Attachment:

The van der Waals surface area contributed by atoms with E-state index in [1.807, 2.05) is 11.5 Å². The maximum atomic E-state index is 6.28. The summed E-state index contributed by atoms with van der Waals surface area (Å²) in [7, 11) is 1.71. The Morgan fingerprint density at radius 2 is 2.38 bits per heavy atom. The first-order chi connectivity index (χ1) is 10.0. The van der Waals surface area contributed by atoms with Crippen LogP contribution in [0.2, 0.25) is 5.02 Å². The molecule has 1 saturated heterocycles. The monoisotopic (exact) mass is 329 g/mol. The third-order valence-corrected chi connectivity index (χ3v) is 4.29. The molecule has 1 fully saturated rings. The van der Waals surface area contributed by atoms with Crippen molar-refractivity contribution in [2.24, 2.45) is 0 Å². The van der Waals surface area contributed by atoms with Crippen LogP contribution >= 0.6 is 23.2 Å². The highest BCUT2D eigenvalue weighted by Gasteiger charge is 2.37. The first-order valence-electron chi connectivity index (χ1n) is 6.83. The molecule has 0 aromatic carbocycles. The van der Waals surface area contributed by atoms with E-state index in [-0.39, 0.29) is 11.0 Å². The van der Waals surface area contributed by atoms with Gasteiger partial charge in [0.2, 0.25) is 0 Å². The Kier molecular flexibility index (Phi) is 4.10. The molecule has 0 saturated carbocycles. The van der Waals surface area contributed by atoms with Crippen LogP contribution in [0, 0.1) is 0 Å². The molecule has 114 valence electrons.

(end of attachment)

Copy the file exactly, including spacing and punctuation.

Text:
The van der Waals surface area contributed by atoms with E-state index in [1.807, 2.05) is 11.5 Å². The maximum atomic E-state index is 6.28. The summed E-state index contributed by atoms with van der Waals surface area (Å²) in [7, 11) is 1.71. The Morgan fingerprint density at radius 2 is 2.38 bits per heavy atom. The first-order chi connectivity index (χ1) is 10.0. The van der Waals surface area contributed by atoms with Crippen LogP contribution in [0.2, 0.25) is 5.02 Å². The molecule has 1 saturated heterocycles. The monoisotopic (exact) mass is 329 g/mol. The third-order valence-corrected chi connectivity index (χ3v) is 4.29. The molecule has 1 fully saturated rings. The van der Waals surface area contributed by atoms with Crippen molar-refractivity contribution in [2.24, 2.45) is 0 Å². The van der Waals surface area contributed by atoms with Crippen LogP contribution >= 0.6 is 23.2 Å². The highest BCUT2D eigenvalue weighted by Gasteiger charge is 2.37. The first-order valence-electron chi connectivity index (χ1n) is 6.83. The molecule has 0 aromatic carbocycles. The van der Waals surface area contributed by atoms with E-state index in [-0.39, 0.29) is 11.0 Å². The van der Waals surface area contributed by atoms with Gasteiger partial charge in [0.2, 0.25) is 0 Å². The Kier molecular flexibility index (Phi) is 4.10. The molecule has 0 saturated carbocycles. The van der Waals surface area contributed by atoms with Crippen LogP contribution in [0, 0.1) is 0 Å². The molecule has 114 valence electrons.